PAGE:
» References Top

1.Ereth MH, Weber JG, Abel MD, Lennon RL, Lewallen DG, Ilstrup DM, et al. Cemented versus noncemented total hip arthroplasty-embolism, hemodynamics, and intrapulmonary shunting. Mayo Clin Proc 1992; 67:1066-74.  Back to cited text no. 1
2.Johnson MJ, Lucas GL. Fat embolism syndrome. Orthopedics 1996; 19:41-9.  Back to cited text no. 2
3.Müller C, Rahn BA, Pfister U, Meinig RP. The incidence, pathogenesis, diagnosis, and treatment of fat embolism. Orthop Rev 1994;23:107-17.  Back to cited text no. 3
4.Ten Duis HJ. The fat embolism syndrome. Injury 1997;28:77-85.  Back to cited text no. 4
5.Saigal R, Mittal M, Kansal A, Singh Y, Kolar PR, Jain S. Fat Embolism Syndrome. J Assoc Physicians India 2008;56:245-9.  Back to cited text no. 5
6.Butteriss DJ, Mahad D, Soh C, Walls T, Weir D, Birchall D. Reversible cytotoxic cerebral edema in cerebral fat embolism. AJNR Am J Neuroradiol 2006; 27:620-3.  Back to cited text no. 6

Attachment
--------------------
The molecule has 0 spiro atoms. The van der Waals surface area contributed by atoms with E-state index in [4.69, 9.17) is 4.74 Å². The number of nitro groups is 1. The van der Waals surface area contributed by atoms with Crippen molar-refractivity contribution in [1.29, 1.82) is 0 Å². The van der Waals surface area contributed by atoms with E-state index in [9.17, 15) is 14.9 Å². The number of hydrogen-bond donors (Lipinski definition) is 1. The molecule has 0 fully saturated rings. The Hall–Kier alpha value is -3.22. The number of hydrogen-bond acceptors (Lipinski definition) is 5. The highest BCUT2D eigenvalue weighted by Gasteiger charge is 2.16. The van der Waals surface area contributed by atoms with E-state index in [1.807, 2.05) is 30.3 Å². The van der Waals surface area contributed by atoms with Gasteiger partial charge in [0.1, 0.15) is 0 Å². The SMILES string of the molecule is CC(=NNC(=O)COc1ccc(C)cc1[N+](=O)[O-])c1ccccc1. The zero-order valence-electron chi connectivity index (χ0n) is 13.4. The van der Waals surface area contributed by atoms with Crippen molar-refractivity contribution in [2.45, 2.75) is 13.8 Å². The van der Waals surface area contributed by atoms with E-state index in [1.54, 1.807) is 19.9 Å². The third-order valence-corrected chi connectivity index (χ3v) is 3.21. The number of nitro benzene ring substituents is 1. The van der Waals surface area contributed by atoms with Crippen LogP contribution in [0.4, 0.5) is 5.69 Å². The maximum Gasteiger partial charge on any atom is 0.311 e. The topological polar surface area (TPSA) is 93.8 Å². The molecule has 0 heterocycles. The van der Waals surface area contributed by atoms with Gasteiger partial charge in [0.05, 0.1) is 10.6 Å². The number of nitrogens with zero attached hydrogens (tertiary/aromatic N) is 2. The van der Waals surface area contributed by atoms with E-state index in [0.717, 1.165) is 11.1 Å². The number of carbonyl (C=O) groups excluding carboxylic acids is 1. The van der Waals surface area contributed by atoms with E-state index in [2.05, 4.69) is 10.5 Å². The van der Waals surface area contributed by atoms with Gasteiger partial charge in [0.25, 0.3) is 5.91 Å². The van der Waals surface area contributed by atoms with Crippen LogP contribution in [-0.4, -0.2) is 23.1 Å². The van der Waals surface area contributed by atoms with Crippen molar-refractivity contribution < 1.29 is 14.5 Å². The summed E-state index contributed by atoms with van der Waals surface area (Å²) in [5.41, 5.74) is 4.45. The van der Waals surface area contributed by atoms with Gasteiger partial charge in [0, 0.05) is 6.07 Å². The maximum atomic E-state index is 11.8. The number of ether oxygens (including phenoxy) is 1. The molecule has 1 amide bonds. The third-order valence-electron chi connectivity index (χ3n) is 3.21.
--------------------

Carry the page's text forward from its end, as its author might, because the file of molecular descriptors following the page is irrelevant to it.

7.Ryu CW, Lee DH, Kim TK, Kim SJ, Kim HS, Lee JH, et al. Cerebral fat embolism: Diffusion-weighted magnetic resonance imaging findings. Acta Radiol 2005;46:528-33.  Back to cited text no. 7
8.Chen JJ, Ha JC, Mirvis SE. MR imaging of the brain in fat embolism syndrome. Emerg Radiol 2008;15:187-92.  Back to cited text no. 8
9.Simon AD, Ulmer JL, Strottmann JM. Contrast-enhanced MR imaging of cerebral fat embolism: Case report and review of the literature. AJNR Am J Neuroradiol 2003;24:97-101.  Back to cited text no. 9
10.Zaitsu Y, Terae S, Kudo K, Tha KK, Hayakawa M, Fujima N, et al. Susceptibility-Weighted Imaging of Cerebral Fat Embolism. J Comput Assist Tomogr 2010;34:107-12.  Back to cited text no. 10


  [Figure 1], [Figure 2], [Figure 3]